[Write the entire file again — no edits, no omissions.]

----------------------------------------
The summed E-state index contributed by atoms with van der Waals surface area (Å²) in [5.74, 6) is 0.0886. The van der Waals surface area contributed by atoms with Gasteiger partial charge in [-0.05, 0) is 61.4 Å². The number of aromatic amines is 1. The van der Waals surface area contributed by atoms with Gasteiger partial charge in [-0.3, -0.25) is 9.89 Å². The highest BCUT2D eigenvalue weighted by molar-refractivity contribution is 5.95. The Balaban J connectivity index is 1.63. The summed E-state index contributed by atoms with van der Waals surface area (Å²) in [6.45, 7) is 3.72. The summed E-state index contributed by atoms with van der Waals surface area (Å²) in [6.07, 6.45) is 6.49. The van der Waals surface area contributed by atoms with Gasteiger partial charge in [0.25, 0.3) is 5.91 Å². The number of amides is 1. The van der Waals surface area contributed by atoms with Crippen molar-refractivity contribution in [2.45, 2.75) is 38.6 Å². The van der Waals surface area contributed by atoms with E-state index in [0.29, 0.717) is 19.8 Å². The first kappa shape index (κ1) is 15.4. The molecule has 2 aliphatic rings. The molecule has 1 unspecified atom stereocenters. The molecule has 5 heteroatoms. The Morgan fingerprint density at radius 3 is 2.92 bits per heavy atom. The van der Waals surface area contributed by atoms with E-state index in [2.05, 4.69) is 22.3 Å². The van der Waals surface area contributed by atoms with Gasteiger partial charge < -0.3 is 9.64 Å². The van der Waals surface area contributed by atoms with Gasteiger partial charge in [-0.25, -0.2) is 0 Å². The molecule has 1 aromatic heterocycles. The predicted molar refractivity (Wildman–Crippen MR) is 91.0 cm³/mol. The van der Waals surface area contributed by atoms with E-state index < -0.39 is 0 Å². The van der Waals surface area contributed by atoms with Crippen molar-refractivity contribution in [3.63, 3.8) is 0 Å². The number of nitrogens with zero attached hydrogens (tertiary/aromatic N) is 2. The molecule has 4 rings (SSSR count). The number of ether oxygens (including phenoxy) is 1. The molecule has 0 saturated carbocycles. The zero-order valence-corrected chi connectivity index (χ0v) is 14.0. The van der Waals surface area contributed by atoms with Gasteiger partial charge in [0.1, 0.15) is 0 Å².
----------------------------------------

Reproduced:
The summed E-state index contributed by atoms with van der Waals surface area (Å²) in [5.74, 6) is 0.0886. The van der Waals surface area contributed by atoms with Gasteiger partial charge in [-0.05, 0) is 61.4 Å². The number of aromatic amines is 1. The van der Waals surface area contributed by atoms with Gasteiger partial charge in [-0.3, -0.25) is 9.89 Å². The highest BCUT2D eigenvalue weighted by molar-refractivity contribution is 5.95. The Balaban J connectivity index is 1.63. The summed E-state index contributed by atoms with van der Waals surface area (Å²) in [6.45, 7) is 3.72. The summed E-state index contributed by atoms with van der Waals surface area (Å²) in [6.07, 6.45) is 6.49. The van der Waals surface area contributed by atoms with Gasteiger partial charge in [0.25, 0.3) is 5.91 Å². The number of amides is 1. The van der Waals surface area contributed by atoms with Crippen molar-refractivity contribution in [2.45, 2.75) is 38.6 Å². The van der Waals surface area contributed by atoms with E-state index in [0.29, 0.717) is 19.8 Å². The first kappa shape index (κ1) is 15.4. The molecule has 2 aliphatic rings. The molecule has 1 unspecified atom stereocenters. The molecule has 5 heteroatoms. The Morgan fingerprint density at radius 3 is 2.92 bits per heavy atom. The van der Waals surface area contributed by atoms with E-state index in [2.05, 4.69) is 22.3 Å². The van der Waals surface area contributed by atoms with Gasteiger partial charge < -0.3 is 9.64 Å². The van der Waals surface area contributed by atoms with Gasteiger partial charge in [-0.25, -0.2) is 0 Å². The molecule has 1 aromatic heterocycles. The predicted molar refractivity (Wildman–Crippen MR) is 91.0 cm³/mol. The van der Waals surface area contributed by atoms with E-state index < -0.39 is 0 Å². The van der Waals surface area contributed by atoms with Crippen molar-refractivity contribution in [3.63, 3.8) is 0 Å². The number of nitrogens with zero attached hydrogens (tertiary/aromatic N) is 2. The molecule has 4 rings (SSSR count). The number of ether oxygens (including phenoxy) is 1. The molecule has 0 saturated carbocycles. The zero-order valence-corrected chi connectivity index (χ0v) is 14.0. The van der Waals surface area contributed by atoms with Gasteiger partial charge in [0.1, 0.15) is 0 Å².